What the sector should be doing is looking for ways to talk to the administration about tax policies that can benefit the middle class. For instance, about two-thirds of middle-class workers don't itemize their income taxes, which means they do not get a complete deduction for charitable contributions. "Lots of them are making donations anyway. It would provide some tax relief to claim deductions," he said.
Another area of tax relief is a subject that Trump already mentioned to the campaign: child care tax credits. "We think Trump was really on to something during the campaign when he talked about child care as an issue for the middle class and working class. There's definitely some opportunity there," he said.
Existing tax proposals in the Republican-controlled House are not focused on the middle class. What's troubling to Taylor about some of the Republican proposals on tax policy as it relates to charitable giving is that they draw a causational line between tax cuts and increases in charitable giving simply as a result of tax cuts.
"There is a correlation between a strong economy and charitable giving but some lawmakers are making a big leap between tax cuts and charitable giving. In fact, we know for certain there's a causational link between charitable giving and tax incentives," he said. The challenge will be to persuade those lawmakers that facilitating charitable giving really needs to be in the form of stronger tax incentives.
The threatened overhaul at the Internal Revenue Service (IRS) will also have consequences for tax-exempt organizations, said Robert Waldman, an attorney and chair of the Business Division of Venable LLP. Enforcement will fall to state regulators where the emphasis will be on transparency and the donor pool.
"Have their house in order" when it comes to operations is what he is advising clients. "We are really preaching to them lessons learned from Clinton Foundation/Trump Foundation stories," said Waldman. In both cases media accounts of sullied donations, misuse of funds and lack of correct fillings with state and federal agencies were brought to light.
The IRS's budget has been cut every year since 2010. Audits of tax-exempt organizations have plummeted since a high of 11,699 in FY 2011 to 6,392 for FY 2015, according to IRS statistics. That's 0.81 percent of returns processed in FY 2015. From FY 2006 until FY 2015, the largest percentage of audits versus returns processed was 1.47 percent in FY 2010.
The transparency is both on a regulatory side, for donors and for gift acceptance, he said. "The whole world of charities has become so much more transparent. It's not whether it's a political donor you might not want to be associated with or a donation that is inconsistent with the purposes of an organization," Waldman said.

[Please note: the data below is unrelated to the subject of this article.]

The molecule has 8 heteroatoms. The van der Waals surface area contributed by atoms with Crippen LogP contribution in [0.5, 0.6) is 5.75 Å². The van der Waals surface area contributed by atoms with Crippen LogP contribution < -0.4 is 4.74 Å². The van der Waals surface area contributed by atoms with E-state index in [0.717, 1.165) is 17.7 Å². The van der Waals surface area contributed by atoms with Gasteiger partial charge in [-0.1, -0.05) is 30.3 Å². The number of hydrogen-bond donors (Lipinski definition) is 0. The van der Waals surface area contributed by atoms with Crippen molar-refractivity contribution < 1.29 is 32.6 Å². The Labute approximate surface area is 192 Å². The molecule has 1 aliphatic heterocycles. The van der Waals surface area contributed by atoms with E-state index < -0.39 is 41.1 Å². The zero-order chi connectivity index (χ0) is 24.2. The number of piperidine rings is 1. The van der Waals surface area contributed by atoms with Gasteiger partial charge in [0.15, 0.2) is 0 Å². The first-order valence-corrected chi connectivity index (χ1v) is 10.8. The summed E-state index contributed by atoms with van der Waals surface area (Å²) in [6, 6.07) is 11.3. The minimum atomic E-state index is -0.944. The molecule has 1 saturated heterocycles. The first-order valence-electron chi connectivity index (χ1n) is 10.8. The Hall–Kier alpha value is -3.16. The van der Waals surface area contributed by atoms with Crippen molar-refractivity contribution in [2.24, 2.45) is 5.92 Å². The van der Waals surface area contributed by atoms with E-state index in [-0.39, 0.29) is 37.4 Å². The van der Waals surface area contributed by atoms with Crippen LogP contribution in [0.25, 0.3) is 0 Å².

He cited an example of a donor giving to a hospital for research but a string attached to the gift is that a relative of the donor is doing the research. "In the past the hospital might have taken it," said Waldman. Now there is consideration as to whether the organization would be embarrassed if the nature of some of the gift conditions came to light.
The president-elect's plans to invest in public infrastructure might not sound like something for nonprofits to be concerned with--except that such a program could be a vehicle for other sorts of things, if you can make a case that they're related to infrastructure, Taylor said. There may not be a lot of nonprofits advocating around fixing potholes but a lot of nonprofits have a real interest in better-paying jobs, something an infrastructure bill could contribute.
"Everyone in the sector ought to be looking for opportunities even if it may not jump out at them as an obvious vehicle for nonprofit sector work," Taylor said. "It might sound like a stretch but you have to be creative."
The election results also will bring changes at the state level. California Attorney General Kamala Harris won election to the U.S. Senate seat held by the retiring Barbara Boxer (D-Calif.). Gov. Jerry Brown appointed as her successor Congressman Xavier Becerra, a Democrat representing part of Los Angeles for the past 24 years who would be the state's first Latino attorney general.
Harris has been a leader in the litigation and appeals in California and New York regarding regulator demands that nonprofits provide Schedule B of their Internal Revenue Service (IRS) Form 990. Schedule B identifies major donors, however, it is not part of the document made public by the IRS.
Critics have questioned the need for states to collect the information as well as their ability to keep it confidential. State charity officials in New York and California have countered that the information can help identify fraud or abuse. There was no immediate word on Becerra's position on the issue.
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|Author:||Clolery, Paul; Hrywna, Mark|
|Publication:||The Non-profit Times|
|Date:||Jan 1, 2017|